Historic IPV Introduction in Nepal

Nepal becomes first GAVI eligible country to introduce vaccine

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The first baby is immunized with inactivated polio vaccine at the launch ceremony in Kathmandu, Nepal ©UNICEF/Chandra Shekhar

This week, Nepal became the first GAVI-eligible country to introduce the inactivated polio vaccine (IPV) into its routine immunization programme. This landmark distinguishes Nepal as a forerunner in global efforts to eradicate polio and in preventing a resurgence of the disease.

As the first children were given a dose of the vaccine, the Nepalese Health Minister Khaga Raj Adhikari said: “The last transmission of polio from one person to another in Nepal was almost five years ago. Today, we start to make sure that not one of our children will ever again have her future stolen or his dreams destroyed by this disease.”

The launch in Nepal is a historic landmark in efforts to secure a lasting polio-free world, in particular in preparation for the phased removal of oral polio vaccines (OPVs) as outlined in the Global Polio Eradication Initiative (GPEI) Polio Eradication and Endgame Strategic Plan 2013-2018 (the Endgame Plan).

Today’s introduction of IPV as part of the routine immunization schedule in Nepal is part of the worldwide roll-out of the vaccine across 126 countries by the end of 2015 – one of the largest and fastest globally-coordinated vaccine introduction projects in history. Nepal is the first GAVI-eligible country to introduce the new vaccine, out of 53 of the poorest countries in the world. This move to strengthen immunization systems by Nepal’s Ministry of Health and Population is an important step in ensuring that children, no matter where they are born, will never again suffer from this debilitating disease.
Until recently, OPV has been the primary tool used in the global polio eradication effort. The ease with which OPV can be administered enabled an army of volunteers to join the movement that has worked tirelessly to eradicate the disease, protecting children without extensive training. The impact of OPV has been dramatic, preventing more than 10 million cases of polio in the past decade and reducing disease incidence by more than 99% since 1988 when the GPEI was launched.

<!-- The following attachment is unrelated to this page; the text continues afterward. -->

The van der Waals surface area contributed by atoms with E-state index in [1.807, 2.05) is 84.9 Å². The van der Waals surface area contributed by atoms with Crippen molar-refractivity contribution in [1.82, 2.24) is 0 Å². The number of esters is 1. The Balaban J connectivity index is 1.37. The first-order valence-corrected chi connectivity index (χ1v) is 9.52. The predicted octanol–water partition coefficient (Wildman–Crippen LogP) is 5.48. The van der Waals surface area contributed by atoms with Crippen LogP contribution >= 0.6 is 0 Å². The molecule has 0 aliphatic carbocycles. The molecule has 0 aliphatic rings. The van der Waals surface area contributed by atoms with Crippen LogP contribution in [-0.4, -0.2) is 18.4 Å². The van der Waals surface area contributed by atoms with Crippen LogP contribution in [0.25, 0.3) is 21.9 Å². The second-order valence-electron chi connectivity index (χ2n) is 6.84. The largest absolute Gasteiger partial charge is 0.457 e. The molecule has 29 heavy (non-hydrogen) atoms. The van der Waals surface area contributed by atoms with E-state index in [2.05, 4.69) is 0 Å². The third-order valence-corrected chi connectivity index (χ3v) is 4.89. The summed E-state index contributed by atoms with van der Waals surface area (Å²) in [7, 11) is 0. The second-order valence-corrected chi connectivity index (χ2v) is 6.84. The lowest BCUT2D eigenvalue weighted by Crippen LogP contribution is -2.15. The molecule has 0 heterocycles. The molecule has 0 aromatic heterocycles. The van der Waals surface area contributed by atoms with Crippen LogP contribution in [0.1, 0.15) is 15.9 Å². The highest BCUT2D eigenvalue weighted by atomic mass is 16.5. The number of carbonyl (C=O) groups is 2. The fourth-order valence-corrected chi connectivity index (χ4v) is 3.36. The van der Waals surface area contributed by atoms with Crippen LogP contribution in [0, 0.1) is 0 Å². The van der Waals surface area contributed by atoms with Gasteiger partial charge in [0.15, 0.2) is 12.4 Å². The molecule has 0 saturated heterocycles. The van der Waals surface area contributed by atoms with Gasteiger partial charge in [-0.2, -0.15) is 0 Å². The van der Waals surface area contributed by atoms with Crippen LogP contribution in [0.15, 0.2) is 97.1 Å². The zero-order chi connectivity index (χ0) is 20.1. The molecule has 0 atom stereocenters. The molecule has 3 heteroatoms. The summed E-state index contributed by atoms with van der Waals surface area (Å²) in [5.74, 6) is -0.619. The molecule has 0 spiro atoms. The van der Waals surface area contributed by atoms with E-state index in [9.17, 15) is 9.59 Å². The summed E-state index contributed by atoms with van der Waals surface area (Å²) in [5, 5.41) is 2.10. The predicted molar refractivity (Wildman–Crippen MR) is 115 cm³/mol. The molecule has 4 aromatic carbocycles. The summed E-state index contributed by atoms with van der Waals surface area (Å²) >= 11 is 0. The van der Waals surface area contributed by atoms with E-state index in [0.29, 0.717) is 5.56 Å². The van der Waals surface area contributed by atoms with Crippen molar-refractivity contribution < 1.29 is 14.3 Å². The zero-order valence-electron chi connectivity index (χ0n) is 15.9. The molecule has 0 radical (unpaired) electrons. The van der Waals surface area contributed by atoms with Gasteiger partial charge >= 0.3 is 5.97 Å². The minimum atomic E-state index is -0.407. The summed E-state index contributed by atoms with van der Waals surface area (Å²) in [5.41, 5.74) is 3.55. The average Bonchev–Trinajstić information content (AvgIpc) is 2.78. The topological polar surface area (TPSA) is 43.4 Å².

The Endgame Plan calls on all countries that currently use only OPV to introduce at least one dose of IPV into their routine immunization schedules by end-2015. This is in advance of the full change- over which will occur once wild poliovirus transmission has stopped globally. To stimulate immunity, OPV contains attenuated (weakened) polioviruses. On extremely rare occasions, the use of OPV can result in cases of polio due to vaccine-associated paralytic polio (VAPP) and circulating vaccine-derived polioviruses (cVDPVs). This only occurs when population immunity is very low, or when children are suffering from malnutrition, making it more a factor of poverty than of the vaccine itself. Until now, the benefits of OPV use have far outweighed any small, associated risks.

Now that polio eradication is within reach and fewer cases of polio are reported, a new plan has been devised to minimise the risks of OPV while still achieving the global eradication goal. New evidence now clearly demonstrates that adding one dose of IPV to multiple doses of OPV at 14 weeks is the most effective method available to stop the virus and protect children, boosting immunity more effectively than just more doses of OPV.

The World Health Organization continues to work in close coordination with the GAVI Alliance, UNICEF, the Centre for Disease Control, Rotary International and other partners, in supporting countries in this effort. As of mid-2014, 72 countries are already using IPV, 49 countries have made a formal commitment to introduce and an additional 35 had declared intent to introduce IPV in their routine immunization programme by end-2015. These countries account for approximately 96% of the global birth cohort.

The poliovirus is now only endemic in three countries worldwide: Afghanistan, Nigeria and Pakistan, with outbreaks in the Horn of Africa, central Africa and the Middle East. With the global eradication effort being closer than ever to stopping this disease in its tracks, these steps towards the endgame have a major global significance.

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